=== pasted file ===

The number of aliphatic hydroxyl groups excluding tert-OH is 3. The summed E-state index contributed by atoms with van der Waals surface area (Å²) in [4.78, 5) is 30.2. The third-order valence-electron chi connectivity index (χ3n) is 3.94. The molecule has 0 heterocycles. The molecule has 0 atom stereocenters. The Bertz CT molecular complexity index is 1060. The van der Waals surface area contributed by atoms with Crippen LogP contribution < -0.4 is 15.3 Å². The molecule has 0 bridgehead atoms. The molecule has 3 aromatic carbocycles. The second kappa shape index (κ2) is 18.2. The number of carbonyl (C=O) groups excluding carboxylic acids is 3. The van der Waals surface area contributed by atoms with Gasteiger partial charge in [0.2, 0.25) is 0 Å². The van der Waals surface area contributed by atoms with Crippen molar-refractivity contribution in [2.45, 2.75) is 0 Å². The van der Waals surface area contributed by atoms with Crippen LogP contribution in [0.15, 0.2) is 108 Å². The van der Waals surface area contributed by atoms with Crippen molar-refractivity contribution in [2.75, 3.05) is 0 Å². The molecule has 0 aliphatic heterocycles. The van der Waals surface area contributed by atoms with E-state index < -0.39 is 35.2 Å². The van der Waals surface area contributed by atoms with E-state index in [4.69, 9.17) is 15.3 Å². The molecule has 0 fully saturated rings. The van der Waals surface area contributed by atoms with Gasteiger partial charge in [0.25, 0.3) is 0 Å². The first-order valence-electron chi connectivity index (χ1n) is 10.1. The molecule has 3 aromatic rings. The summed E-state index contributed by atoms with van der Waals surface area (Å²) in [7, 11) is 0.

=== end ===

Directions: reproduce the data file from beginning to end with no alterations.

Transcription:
The number of aliphatic hydroxyl groups excluding tert-OH is 3. The summed E-state index contributed by atoms with van der Waals surface area (Å²) in [4.78, 5) is 30.2. The third-order valence-electron chi connectivity index (χ3n) is 3.94. The molecule has 0 heterocycles. The molecule has 0 atom stereocenters. The Bertz CT molecular complexity index is 1060. The van der Waals surface area contributed by atoms with Crippen LogP contribution < -0.4 is 15.3 Å². The molecule has 0 bridgehead atoms. The molecule has 3 aromatic carbocycles. The second kappa shape index (κ2) is 18.2. The number of carbonyl (C=O) groups excluding carboxylic acids is 3. The van der Waals surface area contributed by atoms with Gasteiger partial charge in [0.2, 0.25) is 0 Å². The van der Waals surface area contributed by atoms with Crippen molar-refractivity contribution in [2.45, 2.75) is 0 Å². The van der Waals surface area contributed by atoms with Crippen LogP contribution in [0.15, 0.2) is 108 Å². The van der Waals surface area contributed by atoms with Crippen molar-refractivity contribution in [2.75, 3.05) is 0 Å². The molecule has 0 aliphatic heterocycles. The van der Waals surface area contributed by atoms with E-state index < -0.39 is 35.2 Å². The van der Waals surface area contributed by atoms with E-state index in [4.69, 9.17) is 15.3 Å². The molecule has 0 fully saturated rings. The van der Waals surface area contributed by atoms with Gasteiger partial charge in [0.25, 0.3) is 0 Å². The first-order valence-electron chi connectivity index (χ1n) is 10.1. The molecule has 3 aromatic rings. The summed E-state index contributed by atoms with van der Waals surface area (Å²) in [7, 11) is 0.